The Virgin is more than the one who carries the Christ Child in her womb; she is also the source of His humanity. He “took flesh” of the Virgin Mary (σαρκωθέντα ἐκ Πνεύματος Ἁγίου καὶ Μαρίας τῆς παρθένου), the Creed tells us. That “flesh” should not be seen as an isolated reference to biological meat. It is everything that constitutes our humanity: “and was made man” (ἐνανθρωπήσαντα). The reality of our humanity, whether of the First Adam or the Second, is collective.
In the Orthodox tradition, the two Sundays before Christmas are set aside to commemorate the Holy Forefathers, and the Holy Ancestors. It is a recognition that in the flesh of Mary is the flesh of many generations, indeed, the gathering of all flesh. It is a recognition that in the faith of Mary is the faith of the generations that have gone before as well. Christ has come for us, in us, that with us in Him, He might live, die and live again and we as well. This is the true fullness of Christmas.
In this true story of Christmas, everyone comes home. We are all there. We are united together in Christ in the common struggle that is our salvation. This war in which we live is the only true World War, and perhaps greater than that. Its outcome has long ago been determined in Christ but it remains something to be lived and fulfilled in us.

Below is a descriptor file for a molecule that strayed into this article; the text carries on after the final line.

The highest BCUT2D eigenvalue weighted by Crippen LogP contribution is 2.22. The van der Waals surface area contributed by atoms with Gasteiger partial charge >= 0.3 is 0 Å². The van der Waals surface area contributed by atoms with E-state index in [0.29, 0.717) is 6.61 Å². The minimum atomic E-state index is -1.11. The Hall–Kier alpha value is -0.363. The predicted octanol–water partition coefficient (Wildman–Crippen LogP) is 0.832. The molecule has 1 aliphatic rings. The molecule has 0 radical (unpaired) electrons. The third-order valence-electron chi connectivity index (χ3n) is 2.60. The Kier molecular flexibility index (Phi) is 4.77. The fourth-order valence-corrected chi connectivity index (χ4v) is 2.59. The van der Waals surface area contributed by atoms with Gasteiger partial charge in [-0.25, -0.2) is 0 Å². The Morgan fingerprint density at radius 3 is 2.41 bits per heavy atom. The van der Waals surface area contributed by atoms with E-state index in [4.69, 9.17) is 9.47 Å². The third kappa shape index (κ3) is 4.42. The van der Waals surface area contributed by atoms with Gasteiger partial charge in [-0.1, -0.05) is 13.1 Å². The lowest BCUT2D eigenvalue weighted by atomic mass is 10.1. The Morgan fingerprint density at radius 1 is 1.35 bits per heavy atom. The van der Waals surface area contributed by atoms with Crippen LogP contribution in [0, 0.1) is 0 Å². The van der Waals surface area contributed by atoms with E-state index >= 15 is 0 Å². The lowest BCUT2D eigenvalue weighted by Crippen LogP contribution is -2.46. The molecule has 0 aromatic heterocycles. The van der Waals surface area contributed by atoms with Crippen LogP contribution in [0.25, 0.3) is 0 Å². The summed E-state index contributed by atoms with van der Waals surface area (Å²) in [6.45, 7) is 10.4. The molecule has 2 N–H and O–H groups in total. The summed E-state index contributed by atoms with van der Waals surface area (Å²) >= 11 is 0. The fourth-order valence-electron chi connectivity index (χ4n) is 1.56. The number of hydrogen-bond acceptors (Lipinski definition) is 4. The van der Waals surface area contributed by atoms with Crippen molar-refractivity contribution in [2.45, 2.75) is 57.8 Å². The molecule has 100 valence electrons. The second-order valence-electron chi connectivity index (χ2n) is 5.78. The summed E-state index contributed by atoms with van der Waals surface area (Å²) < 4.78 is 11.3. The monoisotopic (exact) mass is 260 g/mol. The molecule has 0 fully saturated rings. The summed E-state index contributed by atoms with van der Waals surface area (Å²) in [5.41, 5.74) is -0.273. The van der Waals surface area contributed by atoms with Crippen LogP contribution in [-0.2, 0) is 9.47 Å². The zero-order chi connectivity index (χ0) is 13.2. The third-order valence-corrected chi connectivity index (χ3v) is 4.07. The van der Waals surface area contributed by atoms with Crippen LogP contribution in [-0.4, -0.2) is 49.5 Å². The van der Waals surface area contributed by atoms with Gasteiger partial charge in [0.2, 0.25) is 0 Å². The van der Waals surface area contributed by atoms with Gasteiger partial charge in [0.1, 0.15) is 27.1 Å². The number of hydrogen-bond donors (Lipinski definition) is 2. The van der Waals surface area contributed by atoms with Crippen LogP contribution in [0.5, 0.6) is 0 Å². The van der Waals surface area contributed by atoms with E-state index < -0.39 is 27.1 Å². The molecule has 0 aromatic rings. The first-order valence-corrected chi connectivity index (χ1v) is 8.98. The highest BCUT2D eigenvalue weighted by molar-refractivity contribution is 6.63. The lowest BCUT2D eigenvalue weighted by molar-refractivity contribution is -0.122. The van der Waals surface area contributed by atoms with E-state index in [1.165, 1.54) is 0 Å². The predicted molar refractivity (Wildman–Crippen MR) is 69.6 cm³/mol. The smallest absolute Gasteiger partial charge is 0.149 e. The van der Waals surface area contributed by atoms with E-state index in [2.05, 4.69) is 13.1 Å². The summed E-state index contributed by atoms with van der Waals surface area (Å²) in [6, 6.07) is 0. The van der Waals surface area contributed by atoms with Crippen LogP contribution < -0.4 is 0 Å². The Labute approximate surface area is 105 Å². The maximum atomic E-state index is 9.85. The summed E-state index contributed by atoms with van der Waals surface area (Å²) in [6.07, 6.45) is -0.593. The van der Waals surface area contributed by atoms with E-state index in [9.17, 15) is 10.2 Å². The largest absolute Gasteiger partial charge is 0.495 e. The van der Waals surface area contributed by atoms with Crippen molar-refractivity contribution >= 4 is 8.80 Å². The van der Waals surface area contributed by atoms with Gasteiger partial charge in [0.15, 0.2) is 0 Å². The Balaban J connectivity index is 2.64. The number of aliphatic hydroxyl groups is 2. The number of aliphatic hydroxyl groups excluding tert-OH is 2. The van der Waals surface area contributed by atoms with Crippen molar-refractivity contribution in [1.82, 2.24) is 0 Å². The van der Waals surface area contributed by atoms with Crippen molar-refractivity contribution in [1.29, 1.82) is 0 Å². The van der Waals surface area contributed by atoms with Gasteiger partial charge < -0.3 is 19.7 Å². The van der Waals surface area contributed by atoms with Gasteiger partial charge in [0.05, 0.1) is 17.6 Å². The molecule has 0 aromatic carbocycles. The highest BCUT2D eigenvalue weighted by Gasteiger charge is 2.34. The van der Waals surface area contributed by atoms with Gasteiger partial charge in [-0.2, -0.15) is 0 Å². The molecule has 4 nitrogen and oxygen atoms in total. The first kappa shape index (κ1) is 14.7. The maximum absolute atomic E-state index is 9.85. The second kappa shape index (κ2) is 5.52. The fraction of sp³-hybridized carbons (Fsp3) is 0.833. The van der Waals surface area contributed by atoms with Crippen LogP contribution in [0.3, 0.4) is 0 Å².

We’ll be home for Christmas. Christ is born. Glorify Him.
Christ is born! Glorify Him!
Oh, I have struggled of late. But God is good and my hope is in Him. Thanks for this writing, Father. It is so helpful right now.
Byron, you are not alone in your struggles. It is a difficult time for me and my family too.
“The reality of our humanity, whether of the first Adam or the second is collective.” But also unique and deeply personal. Not in a sinful and fractured way though.
I like your words very much: “We’ll be home for Christmas” (with all the meaning you convey). May God grant this!
Thank you! This post is wonderful and helps me a lot.
As a child in the war years I recognise what you are talking about. Most of what I remember is the continuation of shortages during Austerity in England in the 1950s. The end of the highly regulated world was as puzzling as you said. Rich people and poor people were divided again without Rationing and they went their separate ways